The Interior Ministry announced on its official Facebook page today that it authorized a protest in downtown Cairo’s Talaat Harb Square against the controversial new protest law.
Road of the Revolution and the April 6 Youth Movement, who called for protests today against the law and the detention yesterday of over 50 activists protesting military trials, denied having submitted any requests to the ministry.
However Salah Gaber, whose son was killed in confrontations with police in November 2011, told privately owned newspaper Al-Masry Al-Youm that he had submitted a protest request. Gaber said that even though he is not participating in the protest he submitted the request to protect the young people who will be there from arrests.
According to the ministry, the request was for authorization to protest against the protest law and to demand the release of protesters arrested on Tuesday for failing to abide by the new law’s stipulations. The protest is scheduled to start at 4pm and last until 10pm, according to the statement, which did not mention who was behind the request.
The Road of the Revolution group released a statement denying having notified the Ministry of Interior of their protest, scheduled to take place today at 5 in Talaat Harb Square against the protest law. The group said that it would be impossible to get authorization in time, as the law requires that requests are submitted three days ahead of a protest.
April 6, also organizing a protest today in Talaat Harb, denied applying for authorization as well.
“The movement clearly rejects this law. How come it will submit a request according to it for a protest demanding its cancellation?” April 6 wrote in a statement.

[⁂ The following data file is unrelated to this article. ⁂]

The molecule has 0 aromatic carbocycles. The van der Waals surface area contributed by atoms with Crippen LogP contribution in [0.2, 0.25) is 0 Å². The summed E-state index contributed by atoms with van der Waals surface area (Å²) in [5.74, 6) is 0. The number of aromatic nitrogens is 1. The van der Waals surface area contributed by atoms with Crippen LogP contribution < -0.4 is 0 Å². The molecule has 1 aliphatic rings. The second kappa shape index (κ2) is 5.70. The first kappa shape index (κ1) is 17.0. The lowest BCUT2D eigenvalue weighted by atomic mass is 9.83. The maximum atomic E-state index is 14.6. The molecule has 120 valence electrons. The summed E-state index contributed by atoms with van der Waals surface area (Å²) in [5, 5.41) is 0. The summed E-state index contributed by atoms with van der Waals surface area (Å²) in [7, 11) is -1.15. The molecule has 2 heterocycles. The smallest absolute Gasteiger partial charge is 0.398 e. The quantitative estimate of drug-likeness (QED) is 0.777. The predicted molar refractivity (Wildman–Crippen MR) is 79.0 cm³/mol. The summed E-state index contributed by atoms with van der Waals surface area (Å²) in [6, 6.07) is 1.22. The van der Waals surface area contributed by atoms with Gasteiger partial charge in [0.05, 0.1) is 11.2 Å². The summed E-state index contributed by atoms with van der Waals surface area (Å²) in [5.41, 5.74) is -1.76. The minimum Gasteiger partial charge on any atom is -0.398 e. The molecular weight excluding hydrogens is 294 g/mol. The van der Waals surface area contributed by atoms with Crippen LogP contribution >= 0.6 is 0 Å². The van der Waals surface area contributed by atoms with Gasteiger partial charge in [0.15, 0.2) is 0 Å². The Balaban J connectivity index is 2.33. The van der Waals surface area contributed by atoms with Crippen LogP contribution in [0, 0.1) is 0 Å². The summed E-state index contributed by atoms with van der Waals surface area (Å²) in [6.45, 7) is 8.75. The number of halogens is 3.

An afternoon protest organized by the “Thowar” (Revolutionary) Front involved hundreds, who marched around downtown from Talaat Harb Square to the corniche, then to the Shura Council.
The group said on Facebook earlier today that it would not allow banners in support of either ousted President Mohamed Morsi or Amred Forces head General Abdel Fattah al-Sisi.
“We need to make it clear that we are against all violations against all Egyptians and we demand the accountability against all who did any crimes against any Egyptian,” the statement read.
April 6 also said that the ministry’s statement, ironically, delegitimizes the law by approving a request for a protest that couldn’t have been submitted before yesterday, even though the law requires a minimum of three days’ notice.
“The protest law has already fallen on the ground and the movement is convinced that it will fall officially. And if the government continues to fight for it, it will fall alongside it,” April 6 said.
In the first implementation of the law, protesters were arrested on Tuesday while protesting in front of the Shura Council without the required authorization. Twenty-four male protesters remain in custody.
According to the Egyptian Center for Economic and Social Rights, in Minya, Assiut and Aswan nine more activists were arrested on Tuesday on charges of protesting without notifying the authorities.